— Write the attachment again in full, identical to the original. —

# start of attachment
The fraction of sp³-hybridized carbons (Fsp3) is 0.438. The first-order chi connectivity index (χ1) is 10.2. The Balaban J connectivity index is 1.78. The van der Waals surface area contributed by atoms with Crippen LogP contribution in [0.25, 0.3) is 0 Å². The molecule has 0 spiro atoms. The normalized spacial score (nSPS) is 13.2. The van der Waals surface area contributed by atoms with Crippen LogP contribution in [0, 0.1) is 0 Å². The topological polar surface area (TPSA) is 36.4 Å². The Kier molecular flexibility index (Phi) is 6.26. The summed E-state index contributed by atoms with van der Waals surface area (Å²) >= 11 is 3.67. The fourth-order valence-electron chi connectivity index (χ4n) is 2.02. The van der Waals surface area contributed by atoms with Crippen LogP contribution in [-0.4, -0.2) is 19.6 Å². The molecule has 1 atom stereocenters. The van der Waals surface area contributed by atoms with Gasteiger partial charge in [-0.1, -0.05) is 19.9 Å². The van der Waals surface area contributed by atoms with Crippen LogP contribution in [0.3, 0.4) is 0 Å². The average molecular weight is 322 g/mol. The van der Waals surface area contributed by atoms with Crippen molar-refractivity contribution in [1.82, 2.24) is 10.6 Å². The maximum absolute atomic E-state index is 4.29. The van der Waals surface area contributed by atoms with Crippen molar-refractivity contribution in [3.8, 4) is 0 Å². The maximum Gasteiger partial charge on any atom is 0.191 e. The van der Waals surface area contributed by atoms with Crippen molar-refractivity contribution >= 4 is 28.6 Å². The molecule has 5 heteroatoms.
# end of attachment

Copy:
The fraction of sp³-hybridized carbons (Fsp3) is 0.438. The first-order chi connectivity index (χ1) is 10.2. The Balaban J connectivity index is 1.78. The van der Waals surface area contributed by atoms with Crippen LogP contribution in [0.25, 0.3) is 0 Å². The molecule has 0 spiro atoms. The normalized spacial score (nSPS) is 13.2. The van der Waals surface area contributed by atoms with Crippen LogP contribution in [0, 0.1) is 0 Å². The topological polar surface area (TPSA) is 36.4 Å². The Kier molecular flexibility index (Phi) is 6.26. The summed E-state index contributed by atoms with van der Waals surface area (Å²) >= 11 is 3.67. The fourth-order valence-electron chi connectivity index (χ4n) is 2.02. The van der Waals surface area contributed by atoms with Crippen LogP contribution in [-0.4, -0.2) is 19.6 Å². The molecule has 1 atom stereocenters. The van der Waals surface area contributed by atoms with Gasteiger partial charge in [-0.1, -0.05) is 19.9 Å². The van der Waals surface area contributed by atoms with Crippen LogP contribution in [0.3, 0.4) is 0 Å². The average molecular weight is 322 g/mol. The van der Waals surface area contributed by atoms with Crippen molar-refractivity contribution in [1.82, 2.24) is 10.6 Å². The maximum absolute atomic E-state index is 4.29. The van der Waals surface area contributed by atoms with Crippen molar-refractivity contribution in [3.8, 4) is 0 Å². The maximum Gasteiger partial charge on any atom is 0.191 e. The van der Waals surface area contributed by atoms with Crippen molar-refractivity contribution >= 4 is 28.6 Å². The molecule has 5 heteroatoms.